Sassi was arrested after a raid on his family’s home on Wednesday night.
Al Jazeera journalist Samir Sassi has been arrested by Tunisian “anti-terrorism” officers at his home in Tunis.
According to Sassi’s wife, a squad of officers raided their home on Wednesday night, going through the family’s possessions and confiscating mobile phones from every member of the family as well as Sassi’s laptop and copies of novels he had written and published locally in Tunisia.
According to Al Jazeera Bureau Director Lotfi Hajji, a team of lawyers spent nearly 12 hours after Sassi’s arrest to try to ascertain where he had been taken.
Mysterious detention, worried family
“They went from one police station to another, one court to another, until finally they were able to find out that he had been taken to the anti-terrorism unit in Ariana,” Hajji said. Ariana is a province just north of the capital Tunis.
Thus far, Hajji added, the government has not provided any information regarding what Sassi might be charged with and it is not expected that there will be any such announcement before 48 hours have passed since his arrest.
Tunisia implements an automatic 48-hour period during which a detained person cannot access a lawyer if they have been arrested on “terrorism-related” charges.
Sassi’s wife and children are still shaken by the experience and are very worried about him, Hajji said. While Sassi is generally in good health, it is hard to guess what conditions he is being held in and what impact that will have on him physically, he said.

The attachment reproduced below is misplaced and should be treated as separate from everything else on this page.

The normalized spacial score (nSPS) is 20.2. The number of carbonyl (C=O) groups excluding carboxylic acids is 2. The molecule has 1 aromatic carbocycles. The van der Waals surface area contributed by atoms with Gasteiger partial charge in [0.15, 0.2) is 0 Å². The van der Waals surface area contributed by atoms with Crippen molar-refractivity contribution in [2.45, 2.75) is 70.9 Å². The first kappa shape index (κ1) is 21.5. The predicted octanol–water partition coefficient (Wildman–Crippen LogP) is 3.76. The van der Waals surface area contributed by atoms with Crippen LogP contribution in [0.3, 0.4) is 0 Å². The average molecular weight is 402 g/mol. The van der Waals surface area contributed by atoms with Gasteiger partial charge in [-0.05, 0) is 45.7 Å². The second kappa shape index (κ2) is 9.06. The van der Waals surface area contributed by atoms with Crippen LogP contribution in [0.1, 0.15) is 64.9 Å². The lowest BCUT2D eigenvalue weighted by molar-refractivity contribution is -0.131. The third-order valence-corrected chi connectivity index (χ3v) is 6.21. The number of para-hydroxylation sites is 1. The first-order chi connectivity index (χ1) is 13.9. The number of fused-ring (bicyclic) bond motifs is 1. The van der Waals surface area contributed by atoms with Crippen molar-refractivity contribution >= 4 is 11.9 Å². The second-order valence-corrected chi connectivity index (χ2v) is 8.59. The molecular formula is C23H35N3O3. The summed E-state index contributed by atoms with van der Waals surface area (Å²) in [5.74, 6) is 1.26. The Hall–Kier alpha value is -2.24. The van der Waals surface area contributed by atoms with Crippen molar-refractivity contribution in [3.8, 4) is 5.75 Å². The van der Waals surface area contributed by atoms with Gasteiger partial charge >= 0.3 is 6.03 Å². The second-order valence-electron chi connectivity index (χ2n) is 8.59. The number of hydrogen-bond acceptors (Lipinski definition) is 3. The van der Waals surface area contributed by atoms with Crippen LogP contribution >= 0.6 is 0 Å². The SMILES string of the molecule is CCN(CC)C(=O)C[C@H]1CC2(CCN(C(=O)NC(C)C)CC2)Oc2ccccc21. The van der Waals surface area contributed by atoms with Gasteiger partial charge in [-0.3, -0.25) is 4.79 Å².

Sassi’s youngest child, Moayed el-Hak, is six years old and lives with chronic health issues. His three older siblings are his brother Mortadha, 19, sister Tuqa, 16, and brother Mohamed, 13.
Freedom of the press has been dramatically curtailed in Tunisia, not least following the introduction of Decree 54 in September 2022.
While the law is ostensibly to target the spreading of false information online, it has been used to target journalists and online activists, with at least 20 journalists, critics and activists arrested under it so far, Human Rights Watch (HRW) said.
Al Jazeera’s bureau was closed by President Kais Saied’s government in July 2021 when Saied was engaged in a power grab at the end of which he was ruling the country by decree and had hobbled all its institutions.
Al Jazeera journalists are still accredited in Tunisia and continue their work.
Tunisia has come under increasing international pressure since its racially charged crackdown on the undocumented Black migrants who travel from across Africa to enter the country, as well as its increasingly authoritarian responses to most forms of criticism.
Currently, many opposition members, including Rached Ghannouchi, the leader of the self-styled Muslim Democrats, Ennahda, are in prison.
Most recently, police arrested three journalists – Khalifa Guesmi of Mosaique FM; Chadha Hadj Mbarek; then well-known radio journalist Zied el-Heni on December 28, charging him with insulting the Tunisian commerce minister, Kalthoum Ben Rejeb, on his radio programme, Emission Impossible, the same day.
The National Syndicate of Tunisian Journalists had held a meeting to discuss how to help Guesmi, Mbarek and el-Heni on January 3, hours before Sassi’s home was stormed.
Responding to the current wave of arrests, Salsabil Chellali, HRW’s Tunisia director, told Al Jazeera: “The arrest of these journalists is an ominous start to 2024.
“We’re still finding out the details of Sassi’s arrest, but it’s clear that, this year, the threats against the free press and journalists are becoming action.”